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Permit Me to Discuss... Plumbing Permits

All 13 municipalities in the Capital Regional District require irrigation contractors to obtain a plumbing permit before installing an irrigation system.  The process is simple: the contractor goes into the municipal office, requests a permit, pays for the permit (costs range from a low of $30 in Langford up to $75 in Sooke), and arranges a date and time for a plumbing inspector to visit the site.  When the inspector arrives at the site, they will check to see that a backflow preventer has been properly installed and tested, and the connection to the water main has been done correctly.  Once that's all done, they sign off on the inspection, and everyone goes away happy.

Sounds easy, right?  Well, it should be.  Unfortunately, the vast majority of irrigation contractors, including many of the largest local businesses, fail to see things this way.  Instead, they prefer in most cases to play a game of cat-and-mouse with inspectors and municipal employees, running for the backyard or playing dumb if anyone comes by to question whether they have a permit for their work.  In Oak Bay, some contractors got in the habit of taking out a permit in order to carry out an installation hassle-free, but then never "closed" the permit by arranging for an inspection.  Oak Bay ended up with so many permanently "open" permits that in 2010 they started charging a $200 deposit for all irrigation permits, with the $200 not being refunded until the inspector has signed off on the installation (and to my fellow contractors who caused this, I say thanks guys, I love loaning Oak Bay $200 every time we install a system there).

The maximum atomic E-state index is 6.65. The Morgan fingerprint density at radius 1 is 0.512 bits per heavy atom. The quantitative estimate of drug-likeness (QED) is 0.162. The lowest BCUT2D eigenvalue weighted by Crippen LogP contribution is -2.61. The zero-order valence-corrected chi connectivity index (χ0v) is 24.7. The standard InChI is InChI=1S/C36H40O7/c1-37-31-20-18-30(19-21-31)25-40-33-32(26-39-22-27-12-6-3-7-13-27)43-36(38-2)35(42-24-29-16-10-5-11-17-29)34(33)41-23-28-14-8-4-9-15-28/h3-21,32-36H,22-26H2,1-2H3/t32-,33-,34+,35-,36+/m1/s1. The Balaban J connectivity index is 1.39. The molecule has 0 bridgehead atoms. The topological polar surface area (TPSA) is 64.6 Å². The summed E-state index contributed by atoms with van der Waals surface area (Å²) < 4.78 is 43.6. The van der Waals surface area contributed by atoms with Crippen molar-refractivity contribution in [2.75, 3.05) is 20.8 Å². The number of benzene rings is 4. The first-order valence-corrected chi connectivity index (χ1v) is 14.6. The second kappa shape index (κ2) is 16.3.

Pretty silly, isn't it.  And unfortunately, it tarnishes the reputation of the irrigation industry in the eyes of the municipalities (and leads to plumbing inspectors sometimes referring to the trade as "irritation").  It can also make things awkward for homeowners, who may find themselves caught up in their contractor's turf war with the municipality.  Homeowners can easily avoid all this, however.  When you are choosing an irrigation contractor, one of the first questions you should be asking is "will you be taking out a plumbing permit for the system?"  And you should get it in writing; talk is cheap, and some contractors have been known to "exaggerate the truth" on occasion.  Getting a permit will cost you a few dollars more, but not only is it the proper way to do things, but it can save you a lot of headaches in the long run.

Needless to say, Island Waterwise Irrigation ALWAYS takes out plumbing permits where required, and we take pride in the good relationships we have built in municipalities throughout the region.  It makes life a lot more enjoyable when you're sharing a laugh with somebody, rather than hiding from them in the backyard.

Note: Municipalities may also require a permit to either add a backflow preventer to or expand an existing system, if the expansion is onto municipal property, such as a boulevard.

 

Best regards,

Mike Isacson, CIC, CID, CIT, CLIA, CIS, CCCT (what do these letters mean? Click here to find out!)

Owner, Island Waterwise Irrigation Inc.

 

UPCOMING EVENTS

IIABC CIT Level 2 Course: The CRD is sponsoring an IIABC Certified Irrigation Technician Level 2 Course April 7-8 at the Cedar Hill Golf Course.  Click here for more information.

CRD Irrigation Workshops: Click here to see a full list of CRD irrigation workshops for the spring and summer.  These courses are free, and are targeted at homeowners, with local irrigation professionals providing a wealth of information.

ARCSA 100 and 200 Level Rainwater Harvesting Courses: The American Rainwater Catchment Systems Association is presenting 100 (Introductory) and 200 (Accreditation) Level Courses in Abbotsford March 28-30.  Click here for more information.

 

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